BY CHRISTINA DAVISBear Bryant, Red Auerbach, Tony Dungy, Phil Jackson, Yogi Berra, John Wooden, Pat Summit, Tom Landry—why do we remember these coaches decades after they retired? Leadership is a transformative, life-changing quality that people are drawn to. Some leaders are born, while others are made—but all managers can continue to grow and develop skills to lead people well.
In the previous issue, we examined the soft skills that managers need to develop: body language, a firm handshake, and eye contact. Now we will focus on the attributes found in successful managers across the board, ones that are productivity-specific rather than industry-specific.
One of the most important skills a manager needs is the ability to meet deadlines without creating stress for his team. This takes planning, setting clear goals and expectations, assigning tasks, open communication, organization, and consistent follow-up and updates. Even the best-laid plans can be derailed, but a successful manager will adapt and know how to get everyone back on track.
Beyond meeting deadlines, many successful managers excel in relationship-building and communication. Connecting with employees is the first step to building a solid, reliable team who works together toward a common goal, cares about the group, and motivates each other. Continued feedback—both positive and constructive—keeps teams encouraged and plays a huge part in boosting morale. In addition to positive feedback, tackling performance issues swiftly and honestly, setting fun goals, sticking to a schedule as much as possible, and encouraging ideas and solutions are other ways to improve employee engagement.
Addressing performance issues promptly and directly demonstrates your involvement and commitment to the success of your team. Learning when to step in is the first piece of this puzzle. Don’t micromanage, but stay on top of progress to be sure work is not derailed. Ignoring poor or incorrect performance sends a powerful message to your high performers! If you don’t correct poor performance, why should they continue to work as hard as they do? However, don’t overlook or turn a blind eye to bad behaviors just because someone is a high performer. Rewarding those who aren’t team players could have a significant impact on the rest of the staff and affect their productivity.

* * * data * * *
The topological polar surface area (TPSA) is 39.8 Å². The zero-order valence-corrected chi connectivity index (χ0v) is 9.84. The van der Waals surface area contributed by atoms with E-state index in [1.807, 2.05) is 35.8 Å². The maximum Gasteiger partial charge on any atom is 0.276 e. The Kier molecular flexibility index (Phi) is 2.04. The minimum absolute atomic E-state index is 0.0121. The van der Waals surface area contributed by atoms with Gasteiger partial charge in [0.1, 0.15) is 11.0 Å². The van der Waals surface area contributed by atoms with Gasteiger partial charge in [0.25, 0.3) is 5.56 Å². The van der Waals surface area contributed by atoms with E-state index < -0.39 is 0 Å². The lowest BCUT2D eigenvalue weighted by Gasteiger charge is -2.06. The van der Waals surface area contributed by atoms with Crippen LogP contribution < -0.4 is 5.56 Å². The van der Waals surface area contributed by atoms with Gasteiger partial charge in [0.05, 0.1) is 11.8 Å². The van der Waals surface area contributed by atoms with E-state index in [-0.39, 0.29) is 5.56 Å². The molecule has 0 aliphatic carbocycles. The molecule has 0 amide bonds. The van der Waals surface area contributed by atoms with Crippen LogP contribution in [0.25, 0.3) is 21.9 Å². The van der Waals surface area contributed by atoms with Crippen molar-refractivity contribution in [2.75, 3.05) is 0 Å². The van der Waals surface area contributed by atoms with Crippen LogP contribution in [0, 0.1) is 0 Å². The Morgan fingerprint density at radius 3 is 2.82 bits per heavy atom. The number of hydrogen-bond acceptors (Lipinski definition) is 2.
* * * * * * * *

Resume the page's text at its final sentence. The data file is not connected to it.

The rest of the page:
In performance conversations with employees, lead with questions. Your employees will see that you want their points of view and you aren’t simply jumping to conclusions. Control your emotions because employees (really, people in general) tend to remain more open to suggestions when their emotions are in check also. Then fix what is broken. Put a plan in place to refocus your employees’ work, provide additional training as necessary, and schedule follow-up meetings.
As you watch your team’s performance, they are watching yours—maybe even more than their own! Accepting feedback from them shows that you desire growth and understand that people can always learn from each other. Being transparent in your management style, accepting responsibility for your team’s work (even if it isn’t what you want it to be), being flexible, and knowing your limits instill confidence in your ability to run a successful team. No one is perfect, and no one knows everything; we all have room to learn and grow as individuals and managers. Demonstrating this in the workplace does not make you weak: It makes you stronger!
And finally, go above and beyond in your work each and every day. As a team’s manager, you need to lead by example. When your team sees you focused, asking questions when you don’t have an answer, providing suggestions and ideas when someone is at a roadblock, and empathizing with others who may be frustrated or having a hard day, they will know that you aren’t perfect and you do not require perfection from them, but that you are committed to your personal best.
The great Vince Lombardi of the Green Bay Packers once said, “Individual commitment to a group effort—that is what makes a team work, a company work, a society work, a civilization work.” Teamwork doesn’t come naturally; it takes work, a great leader, and a common goal. Being the leader of a team is just one piece of the team puzzle, albeit an important one. By meeting deadlines, watching your performance, resolving problems, and going above and beyond, you will instill confidence in your team and inspire them to work at their highest level.
I leave you with Henry Mintzberg’s words that bring together the soft skills and the hard skills of management: “Management is, above all, a practice where art, science, and craft meet.” [CD0817]
Christina Davis is the HR Director for The LMC Group. She can be reached at christina@LMC.group.